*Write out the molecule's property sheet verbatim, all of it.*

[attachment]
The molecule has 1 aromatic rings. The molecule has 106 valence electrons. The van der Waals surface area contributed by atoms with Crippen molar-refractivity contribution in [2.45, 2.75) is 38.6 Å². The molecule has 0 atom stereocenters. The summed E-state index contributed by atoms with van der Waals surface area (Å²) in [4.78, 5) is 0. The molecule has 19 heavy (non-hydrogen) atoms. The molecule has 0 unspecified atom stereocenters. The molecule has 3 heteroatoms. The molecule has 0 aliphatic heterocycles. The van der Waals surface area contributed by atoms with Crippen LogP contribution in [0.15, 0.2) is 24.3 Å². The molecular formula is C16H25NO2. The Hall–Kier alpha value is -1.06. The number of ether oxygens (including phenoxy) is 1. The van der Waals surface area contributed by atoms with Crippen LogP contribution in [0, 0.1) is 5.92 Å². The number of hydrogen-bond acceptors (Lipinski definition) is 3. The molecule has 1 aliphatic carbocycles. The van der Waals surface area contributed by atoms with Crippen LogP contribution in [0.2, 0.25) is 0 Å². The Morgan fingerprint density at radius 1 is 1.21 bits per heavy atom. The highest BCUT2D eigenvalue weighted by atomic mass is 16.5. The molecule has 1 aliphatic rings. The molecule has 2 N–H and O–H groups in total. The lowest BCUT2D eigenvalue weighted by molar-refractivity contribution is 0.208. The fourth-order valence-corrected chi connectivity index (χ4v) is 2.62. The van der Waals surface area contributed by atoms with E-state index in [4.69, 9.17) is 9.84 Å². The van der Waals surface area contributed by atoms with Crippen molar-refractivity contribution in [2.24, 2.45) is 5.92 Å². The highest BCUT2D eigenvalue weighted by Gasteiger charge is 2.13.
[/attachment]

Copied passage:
The molecule has 1 aromatic rings. The molecule has 106 valence electrons. The van der Waals surface area contributed by atoms with Crippen molar-refractivity contribution in [2.45, 2.75) is 38.6 Å². The molecule has 0 atom stereocenters. The summed E-state index contributed by atoms with van der Waals surface area (Å²) in [4.78, 5) is 0. The molecule has 19 heavy (non-hydrogen) atoms. The molecule has 0 unspecified atom stereocenters. The molecule has 3 heteroatoms. The molecule has 0 aliphatic heterocycles. The van der Waals surface area contributed by atoms with Crippen LogP contribution in [0.15, 0.2) is 24.3 Å². The molecular formula is C16H25NO2. The Hall–Kier alpha value is -1.06. The number of ether oxygens (including phenoxy) is 1. The van der Waals surface area contributed by atoms with Crippen LogP contribution in [0, 0.1) is 5.92 Å². The number of hydrogen-bond acceptors (Lipinski definition) is 3. The molecule has 1 aliphatic carbocycles. The van der Waals surface area contributed by atoms with Crippen LogP contribution in [0.2, 0.25) is 0 Å². The Morgan fingerprint density at radius 1 is 1.21 bits per heavy atom. The highest BCUT2D eigenvalue weighted by atomic mass is 16.5. The molecule has 1 aliphatic rings. The molecule has 2 N–H and O–H groups in total. The lowest BCUT2D eigenvalue weighted by molar-refractivity contribution is 0.208. The fourth-order valence-corrected chi connectivity index (χ4v) is 2.62. The van der Waals surface area contributed by atoms with E-state index in [4.69, 9.17) is 9.84 Å². The van der Waals surface area contributed by atoms with Crippen molar-refractivity contribution in [2.24, 2.45) is 5.92 Å². The highest BCUT2D eigenvalue weighted by Gasteiger charge is 2.13.